The disaster of New Ireland

Can you imagine taking responsibility to pack up your whole family and move to an unknown land? It took desperation, hope and faith. Everything took a long time. There were no planes, but a slow ship that took three months to cross the ocean. There were no phones, let alone Internet, and no one to provide photographic evidence of what actually lay ahead in the promised colony of La Nouvelle, France. The expeditioners’ deep suspicion of the new Italian government meant they did not believe the officials’ warnings about their destination.

The colonists left from Barcelona on the 9th July 1880 on board the SS India, previously a sailing vessel, now converted to a steamer. They were bound for a barely inhabited island off the coast of New Guinea. The Sydney Morning Herald claimed there were 260 Italians and 30 French passengers (the exact number is unknown). Rotting food, overcrowding, illness, death and the increasing tropical heat made the trip very difficult. Ten of the Italians died on the voyage.

What horror must have been to arrive at Port Breton, the promised bustling settlement of the new colony on New Ireland, to find nothing but a couple of roughly built huts in a clearing of dense rainforest. Girolimo Tome later told the New South Wales Government: “…nothing was prepared for us; we found nothing but rocks, and stones”. Men, women and children quickly set about clearing, ploughing and planting crops. However, almost on the equator, the heat was overwhelming and torrential rains soon set in. Fever overwhelmed many. While plenty of equipment had arrived on board, including a crate of dog collars, there was very little food. What there was, Luiga Tome told the New South Wales commission, “was not fit for dogs”.

The Tomes lost their baby, and another twenty three Italians died on the island. Starving and desperate, they all abandoned New Ireland on 20th February 1881, bound for new Caledonia, Noumea, with the intention of reaching Australia. However, the India was declared unseaworthy on their arrival, and the Italians became stranded in terrible conditions. Fifteen more died.

On 2nd April 1881, the Sydney Mail, which had been following the dreadful tale, said of the venture: “The end has come suddenly, and is clearly traceable to one or two things – either gross mismanagement, or heartless indifference on the part of the projectors. Whether any Australian government will care to meddle with so tangled a web seems doubtful: otherwise, they might find a home in these colonies, to the mutual advantage of themselves and of Australia.”

Historic Tome’ Rifle

Owned by Girolamo Giovanni Tomé of Orsago, Italy, this musket travelled with Girolamo, his wife Luvigia and their 5 surviving children on the Marquis de Ray’s expedition of 1880-1881. (Photo 1 of the family taken in 1890s.)

Girolamo and Luvigia’s experiences from the expedition are documented in the “Minutes of Evidence” from the NSW Government’s Inquiry by J. Milbourne Marsh and George F. Wise 1881. Both Girolamo and Luvigia spoke (via an interpretor) at the NSW Government’s Inquiry.

The family story is that the rifle was used by Girolamo Giovanni Tomé at the Battle of Solferino on 24 June 1859. Solferino is about 200km west of Orsago.

Photo 2 is believed to be Girolamo in his military uniform.

The Battle of Solferino was fought as part of the wider battle for unification of Italy. The horrific injuries and lack of any medical support to the thousands of injured soldiers was documented by a Swiss businessman, Henry Dunant, who was travelling through the area at the time of the battle. In 1862 he published his account, “a Memory of Solferino”. His proposal to create a society of neutral and impartial volunteers to care for the wounded in times of war was accepted and within months the Red Cross Society (which still exists today) was formed.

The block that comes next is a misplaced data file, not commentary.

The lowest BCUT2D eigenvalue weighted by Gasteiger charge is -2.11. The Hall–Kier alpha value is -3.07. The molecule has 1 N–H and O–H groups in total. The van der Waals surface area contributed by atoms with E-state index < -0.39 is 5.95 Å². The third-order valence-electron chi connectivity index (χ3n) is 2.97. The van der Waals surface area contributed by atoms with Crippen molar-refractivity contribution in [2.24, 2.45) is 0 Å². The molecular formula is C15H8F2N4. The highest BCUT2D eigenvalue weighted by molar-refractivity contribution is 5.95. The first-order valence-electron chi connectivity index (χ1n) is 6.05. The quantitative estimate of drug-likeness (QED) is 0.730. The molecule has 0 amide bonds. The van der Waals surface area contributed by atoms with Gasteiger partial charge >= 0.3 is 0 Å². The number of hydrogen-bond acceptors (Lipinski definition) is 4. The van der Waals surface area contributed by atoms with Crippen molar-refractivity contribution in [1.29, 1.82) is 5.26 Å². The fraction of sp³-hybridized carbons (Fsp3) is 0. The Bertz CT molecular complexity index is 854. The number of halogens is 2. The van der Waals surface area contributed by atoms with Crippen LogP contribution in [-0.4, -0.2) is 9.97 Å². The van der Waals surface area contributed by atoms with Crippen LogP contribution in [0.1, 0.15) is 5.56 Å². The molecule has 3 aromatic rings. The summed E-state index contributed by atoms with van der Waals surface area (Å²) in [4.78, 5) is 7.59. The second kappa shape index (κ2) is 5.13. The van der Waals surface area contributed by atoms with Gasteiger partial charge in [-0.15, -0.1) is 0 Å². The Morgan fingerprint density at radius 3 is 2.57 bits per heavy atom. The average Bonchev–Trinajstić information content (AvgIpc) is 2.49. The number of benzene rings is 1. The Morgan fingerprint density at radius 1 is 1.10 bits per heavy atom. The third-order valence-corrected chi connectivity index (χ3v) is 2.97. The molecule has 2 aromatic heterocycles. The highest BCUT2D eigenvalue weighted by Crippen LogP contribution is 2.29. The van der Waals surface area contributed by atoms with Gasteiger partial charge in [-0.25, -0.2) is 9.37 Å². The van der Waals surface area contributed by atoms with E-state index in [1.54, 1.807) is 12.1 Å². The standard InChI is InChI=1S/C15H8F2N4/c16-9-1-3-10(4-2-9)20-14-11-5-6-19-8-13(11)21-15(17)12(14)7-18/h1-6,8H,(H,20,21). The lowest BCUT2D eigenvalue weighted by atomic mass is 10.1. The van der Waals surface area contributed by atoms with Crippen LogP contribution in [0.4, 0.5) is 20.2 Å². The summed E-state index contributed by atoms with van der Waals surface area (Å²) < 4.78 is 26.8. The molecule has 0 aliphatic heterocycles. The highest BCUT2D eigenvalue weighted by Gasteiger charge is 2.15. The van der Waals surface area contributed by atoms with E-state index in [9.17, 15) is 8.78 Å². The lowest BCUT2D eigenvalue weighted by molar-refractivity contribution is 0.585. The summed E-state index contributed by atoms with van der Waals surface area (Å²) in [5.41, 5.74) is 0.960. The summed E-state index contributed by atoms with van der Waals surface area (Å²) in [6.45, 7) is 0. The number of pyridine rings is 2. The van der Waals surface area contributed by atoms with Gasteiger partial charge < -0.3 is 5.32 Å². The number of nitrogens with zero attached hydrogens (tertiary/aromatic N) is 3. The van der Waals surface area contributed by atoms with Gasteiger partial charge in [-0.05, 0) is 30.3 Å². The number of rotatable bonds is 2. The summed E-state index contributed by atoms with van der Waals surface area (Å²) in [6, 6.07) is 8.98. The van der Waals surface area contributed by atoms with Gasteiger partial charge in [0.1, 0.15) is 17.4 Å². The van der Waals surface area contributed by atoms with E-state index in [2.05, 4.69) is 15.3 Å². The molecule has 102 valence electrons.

Source: http://www.redcross.org.uk/About-us/Who-we-are/Museum-and-archives/Historical-factsheets/The-Battle-of-Solferino – (no longer valid)
See: https://en.wikipedia.org/wiki/Battle_of_Solferino

Girolamo Giovanni Tomé and Luvigia are buried in the Pioneer’s Museum at Liverpool.

Photo 1: The Tomé family est 1890s

Photo 2: Girolamo Giovanni Tomé in Military Uniform

Photo 3: Headstone of Girolamo Giovanni Tomé and Luvigia at Liverpool Pioneer’s Park (serpentine wall)

The rifle was passed to Nicholas John Catlan (prev. Catalano), great grandson of Girolamo. Nick passed away on 1 Dec 2017, aged 83. He was always a keen supporter of the New Italy Museum, so it is very fitting to donate Girolamo’s rifle to the Museum for their display by Belinda Patterson nee Catlan  (Nick’s daughter. Executor) 18/12/2017

Photo 1 -Tomé Family.
Back Row: Andrew, Peter, Anne and Martin.
Front Row: Andrea, Elizabeth and grandfather Girolimo.

Photo 2 - Girolamo Giovanni Tome’ in Military Uniform.

Photo 3 - Headstone of Girolamo Giovanni Tome’ and Luvigia at Liverpool Pioneer’s Park (serpentine wall).

Bricks and a Bible – Surviving the Journey

A book for the soul.

Antonio Bazzo was 36 in 1880, when he packed this book amongst his meagre possessions to travel with his family, and follow contradini from Cologne, Veneto to La Nouvelle France. It contains the Bible stories from the old and new Testaments. Their faith sustained them through their ordeals and bound the community together.

Bricks for a green church

Since it was planned to build a Catholic Church at La Nouvelle France, 180,000 bricks were loaded as ballast on the first of four expedition ships to leave Europe – the Chandernagore. They were intended to be used as foundations and the lower part of the structure. These bricks were probably loaded in Le Havre, and so would be of French manufacture. Upon arrival at Port Breton, all were  unloaded onto the beach, and there they when the site was abandoned. Some were later salvaged and used for buildings on nearby islands, but many remain there to this day.